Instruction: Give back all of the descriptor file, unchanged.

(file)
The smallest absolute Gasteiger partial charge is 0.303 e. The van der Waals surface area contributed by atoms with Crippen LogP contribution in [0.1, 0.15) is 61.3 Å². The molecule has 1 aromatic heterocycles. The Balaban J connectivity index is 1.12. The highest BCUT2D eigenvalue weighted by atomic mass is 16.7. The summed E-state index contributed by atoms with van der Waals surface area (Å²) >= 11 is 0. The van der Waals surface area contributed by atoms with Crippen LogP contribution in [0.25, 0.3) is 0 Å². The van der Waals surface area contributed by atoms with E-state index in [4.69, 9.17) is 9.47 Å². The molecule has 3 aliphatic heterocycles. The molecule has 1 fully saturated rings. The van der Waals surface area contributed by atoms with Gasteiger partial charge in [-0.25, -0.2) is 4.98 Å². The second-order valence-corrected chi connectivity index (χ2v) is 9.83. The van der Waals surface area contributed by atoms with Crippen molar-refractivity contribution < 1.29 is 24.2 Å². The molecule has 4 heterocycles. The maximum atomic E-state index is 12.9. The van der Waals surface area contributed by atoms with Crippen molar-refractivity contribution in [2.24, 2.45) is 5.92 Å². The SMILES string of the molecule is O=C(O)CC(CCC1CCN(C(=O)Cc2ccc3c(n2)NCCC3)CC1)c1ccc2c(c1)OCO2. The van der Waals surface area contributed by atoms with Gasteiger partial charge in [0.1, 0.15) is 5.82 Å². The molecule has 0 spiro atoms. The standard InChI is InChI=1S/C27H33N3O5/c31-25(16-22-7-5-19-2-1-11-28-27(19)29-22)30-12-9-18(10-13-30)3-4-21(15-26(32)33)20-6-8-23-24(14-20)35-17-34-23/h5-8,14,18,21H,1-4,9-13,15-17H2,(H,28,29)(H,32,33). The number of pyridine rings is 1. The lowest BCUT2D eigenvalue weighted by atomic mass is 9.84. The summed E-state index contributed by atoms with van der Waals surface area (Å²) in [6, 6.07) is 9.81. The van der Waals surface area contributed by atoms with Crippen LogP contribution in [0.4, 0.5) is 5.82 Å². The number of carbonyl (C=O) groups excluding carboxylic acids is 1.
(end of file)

The smallest absolute Gasteiger partial charge is 0.303 e. The van der Waals surface area contributed by atoms with Crippen LogP contribution in [0.1, 0.15) is 61.3 Å². The molecule has 1 aromatic heterocycles. The Balaban J connectivity index is 1.12. The highest BCUT2D eigenvalue weighted by atomic mass is 16.7. The summed E-state index contributed by atoms with van der Waals surface area (Å²) >= 11 is 0. The van der Waals surface area contributed by atoms with Crippen LogP contribution in [0.25, 0.3) is 0 Å². The van der Waals surface area contributed by atoms with E-state index in [4.69, 9.17) is 9.47 Å². The molecule has 3 aliphatic heterocycles. The molecule has 1 fully saturated rings. The van der Waals surface area contributed by atoms with Gasteiger partial charge in [-0.25, -0.2) is 4.98 Å². The second-order valence-corrected chi connectivity index (χ2v) is 9.83. The van der Waals surface area contributed by atoms with Crippen molar-refractivity contribution < 1.29 is 24.2 Å². The molecule has 4 heterocycles. The maximum atomic E-state index is 12.9. The van der Waals surface area contributed by atoms with Crippen molar-refractivity contribution in [2.24, 2.45) is 5.92 Å². The SMILES string of the molecule is O=C(O)CC(CCC1CCN(C(=O)Cc2ccc3c(n2)NCCC3)CC1)c1ccc2c(c1)OCO2. The van der Waals surface area contributed by atoms with Gasteiger partial charge in [0.1, 0.15) is 5.82 Å². The molecule has 0 spiro atoms. The standard InChI is InChI=1S/C27H33N3O5/c31-25(16-22-7-5-19-2-1-11-28-27(19)29-22)30-12-9-18(10-13-30)3-4-21(15-26(32)33)20-6-8-23-24(14-20)35-17-34-23/h5-8,14,18,21H,1-4,9-13,15-17H2,(H,28,29)(H,32,33). The number of pyridine rings is 1. The lowest BCUT2D eigenvalue weighted by atomic mass is 9.84. The summed E-state index contributed by atoms with van der Waals surface area (Å²) in [6, 6.07) is 9.81. The van der Waals surface area contributed by atoms with Crippen LogP contribution in [0.4, 0.5) is 5.82 Å². The number of carbonyl (C=O) groups excluding carboxylic acids is 1.